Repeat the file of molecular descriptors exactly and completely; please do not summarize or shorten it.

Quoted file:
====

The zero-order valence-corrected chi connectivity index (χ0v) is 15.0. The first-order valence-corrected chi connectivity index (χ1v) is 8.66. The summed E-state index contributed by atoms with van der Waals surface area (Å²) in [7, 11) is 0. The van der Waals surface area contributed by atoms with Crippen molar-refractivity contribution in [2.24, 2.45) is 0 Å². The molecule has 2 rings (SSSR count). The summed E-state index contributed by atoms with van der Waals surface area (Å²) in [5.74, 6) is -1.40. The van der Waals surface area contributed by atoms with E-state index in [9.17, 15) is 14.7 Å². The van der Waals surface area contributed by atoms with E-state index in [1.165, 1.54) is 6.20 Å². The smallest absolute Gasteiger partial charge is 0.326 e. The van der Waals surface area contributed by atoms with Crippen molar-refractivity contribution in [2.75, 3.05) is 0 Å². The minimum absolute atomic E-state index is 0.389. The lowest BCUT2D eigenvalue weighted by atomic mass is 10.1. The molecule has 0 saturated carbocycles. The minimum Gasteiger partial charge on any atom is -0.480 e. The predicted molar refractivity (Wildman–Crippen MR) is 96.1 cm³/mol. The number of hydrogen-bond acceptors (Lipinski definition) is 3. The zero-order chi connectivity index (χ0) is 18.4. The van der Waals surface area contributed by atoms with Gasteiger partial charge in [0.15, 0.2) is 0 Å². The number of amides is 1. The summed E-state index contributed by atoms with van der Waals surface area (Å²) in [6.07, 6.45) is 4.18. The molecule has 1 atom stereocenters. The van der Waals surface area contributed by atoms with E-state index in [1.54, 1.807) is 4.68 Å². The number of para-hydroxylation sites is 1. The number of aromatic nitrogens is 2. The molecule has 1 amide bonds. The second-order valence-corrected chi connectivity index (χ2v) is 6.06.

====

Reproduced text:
The zero-order valence-corrected chi connectivity index (χ0v) is 15.0. The first-order valence-corrected chi connectivity index (χ1v) is 8.66. The summed E-state index contributed by atoms with van der Waals surface area (Å²) in [7, 11) is 0. The van der Waals surface area contributed by atoms with Crippen molar-refractivity contribution in [2.24, 2.45) is 0 Å². The molecule has 2 rings (SSSR count). The summed E-state index contributed by atoms with van der Waals surface area (Å²) in [5.74, 6) is -1.40. The van der Waals surface area contributed by atoms with E-state index in [9.17, 15) is 14.7 Å². The van der Waals surface area contributed by atoms with E-state index in [1.165, 1.54) is 6.20 Å². The smallest absolute Gasteiger partial charge is 0.326 e. The van der Waals surface area contributed by atoms with Crippen molar-refractivity contribution in [2.75, 3.05) is 0 Å². The minimum absolute atomic E-state index is 0.389. The lowest BCUT2D eigenvalue weighted by atomic mass is 10.1. The molecule has 0 saturated carbocycles. The minimum Gasteiger partial charge on any atom is -0.480 e. The predicted molar refractivity (Wildman–Crippen MR) is 96.1 cm³/mol. The number of hydrogen-bond acceptors (Lipinski definition) is 3. The zero-order chi connectivity index (χ0) is 18.4. The van der Waals surface area contributed by atoms with Gasteiger partial charge in [0.15, 0.2) is 0 Å². The number of amides is 1. The summed E-state index contributed by atoms with van der Waals surface area (Å²) in [6.07, 6.45) is 4.18. The molecule has 1 atom stereocenters. The van der Waals surface area contributed by atoms with E-state index in [1.54, 1.807) is 4.68 Å². The number of para-hydroxylation sites is 1. The number of aromatic nitrogens is 2. The molecule has 1 amide bonds. The second-order valence-corrected chi connectivity index (χ2v) is 6.06.